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Pope’s Morning Homily: God Pardons Us 77 Times, But We Must Forgive Others

During Morning Mass, Francis Insists Those Who Trust in the Lord Are Never Disappointed

God pardons us 77 times, but that is with the presumption that we too forgive others.

According to Vatican News, Pope Francis gave this reminder during his daily morning Mass at Casa Santa Marta as he reflected on the readings of the day, also warning that Satan tries to discourage us from forgiveness, ‘enslaving us’ to hatred.

The Holy Father’s homily centered on acknowledging our sinfulness and, in order to be forgiven by God, forgiving others.

Recalling today’s First Reading from the Book of Daniel, the Pontiff remembered Azariah. Even after being thrown into a burning furnace for refusing to deny the Lord,  Azariah does not complain to God for his suffering nor blame Him, but continues professing God’s greatness.

Accusing ourselves, as Francis described it, is the first step towards forgiveness, and also demonstrates Christian wisdom.

When we approach the sacrament of penance, Francis stressed, we ought to have this attitude, of realizing that despite how much God has given me and continues to give me, that I have sinned against Him. Sorry for offenses, we ask Him for salvation.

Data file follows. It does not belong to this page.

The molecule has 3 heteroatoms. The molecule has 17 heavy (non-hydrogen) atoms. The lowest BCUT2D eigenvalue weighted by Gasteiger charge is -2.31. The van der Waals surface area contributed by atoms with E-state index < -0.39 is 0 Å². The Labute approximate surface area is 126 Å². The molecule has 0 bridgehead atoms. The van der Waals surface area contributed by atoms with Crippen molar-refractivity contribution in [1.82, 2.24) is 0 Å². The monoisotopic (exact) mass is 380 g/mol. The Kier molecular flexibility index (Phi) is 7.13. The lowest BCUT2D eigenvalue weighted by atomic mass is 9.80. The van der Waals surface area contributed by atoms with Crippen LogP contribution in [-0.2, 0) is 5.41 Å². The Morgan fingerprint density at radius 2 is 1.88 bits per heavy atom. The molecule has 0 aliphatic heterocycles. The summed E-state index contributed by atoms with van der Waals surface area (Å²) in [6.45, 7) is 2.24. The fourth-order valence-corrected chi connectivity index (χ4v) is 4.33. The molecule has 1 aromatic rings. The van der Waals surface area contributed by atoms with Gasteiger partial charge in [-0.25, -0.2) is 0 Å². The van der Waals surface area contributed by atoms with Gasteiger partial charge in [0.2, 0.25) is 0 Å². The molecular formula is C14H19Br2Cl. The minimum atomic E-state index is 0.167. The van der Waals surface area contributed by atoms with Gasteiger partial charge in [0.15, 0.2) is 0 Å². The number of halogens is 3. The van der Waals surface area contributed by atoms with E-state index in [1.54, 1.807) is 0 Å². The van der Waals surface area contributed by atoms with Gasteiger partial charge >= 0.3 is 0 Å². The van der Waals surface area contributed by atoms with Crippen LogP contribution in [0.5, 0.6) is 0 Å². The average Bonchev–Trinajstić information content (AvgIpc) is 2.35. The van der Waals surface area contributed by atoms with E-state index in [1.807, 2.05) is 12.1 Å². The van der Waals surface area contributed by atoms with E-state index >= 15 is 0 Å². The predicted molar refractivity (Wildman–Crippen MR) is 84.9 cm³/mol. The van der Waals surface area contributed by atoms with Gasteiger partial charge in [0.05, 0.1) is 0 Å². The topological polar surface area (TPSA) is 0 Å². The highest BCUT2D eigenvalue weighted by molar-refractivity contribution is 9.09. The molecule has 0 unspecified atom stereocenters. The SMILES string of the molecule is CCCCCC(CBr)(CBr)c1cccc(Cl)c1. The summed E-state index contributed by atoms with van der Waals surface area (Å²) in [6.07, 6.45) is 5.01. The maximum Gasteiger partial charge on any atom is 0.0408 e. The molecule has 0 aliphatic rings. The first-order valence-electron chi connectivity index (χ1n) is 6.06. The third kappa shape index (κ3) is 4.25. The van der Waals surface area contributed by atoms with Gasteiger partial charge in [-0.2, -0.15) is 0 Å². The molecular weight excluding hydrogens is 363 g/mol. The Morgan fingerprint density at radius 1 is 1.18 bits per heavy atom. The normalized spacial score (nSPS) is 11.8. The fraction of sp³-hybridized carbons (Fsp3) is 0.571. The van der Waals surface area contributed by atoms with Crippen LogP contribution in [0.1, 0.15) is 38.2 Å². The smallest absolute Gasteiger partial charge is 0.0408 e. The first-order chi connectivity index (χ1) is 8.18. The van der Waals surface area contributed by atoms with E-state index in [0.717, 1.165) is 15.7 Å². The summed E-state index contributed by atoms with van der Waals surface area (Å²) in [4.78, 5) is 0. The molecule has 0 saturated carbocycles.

The Jesuit Pontiff recalled that once at a confessional there was a woman who tried to justify herself by sharing a long list of the sins of her mother-in-law. The confessor, he told those present, cut her short asking her to start confessing her own sins.

The Lord loves a contrite heart, Francis noted, saying those who trust in God are never disappointed.

“A contrite heart tells the truth to the Lord. And what the Lord does is shuts our mouth, like the father does to the Prodigal Son. He does not allow him to speak, but covers him with love, forgiving everything.”

The Holy Father invited Christians not to be ashamed of admitting their sins, assuring them that the Lord justifies us by forgiving us, “not just once but always,” but, reminding that there is the condition that we forgive others.

It is not easy to forgive, the Pope acknowledged, because rancor “makes a nest in our hearts, always leaving behind a bitter taste. We often narrate a lot of things others have done to us.”

Pope Francis concluded, warning Christians against being enslaved to hatred and urging them to keep two things in mind: one, we need to praise the Lord and acknowledge our sins; and two, God pardons us seventy times seven, provided we forgive others.

 

About Deborah Castellano Lubov

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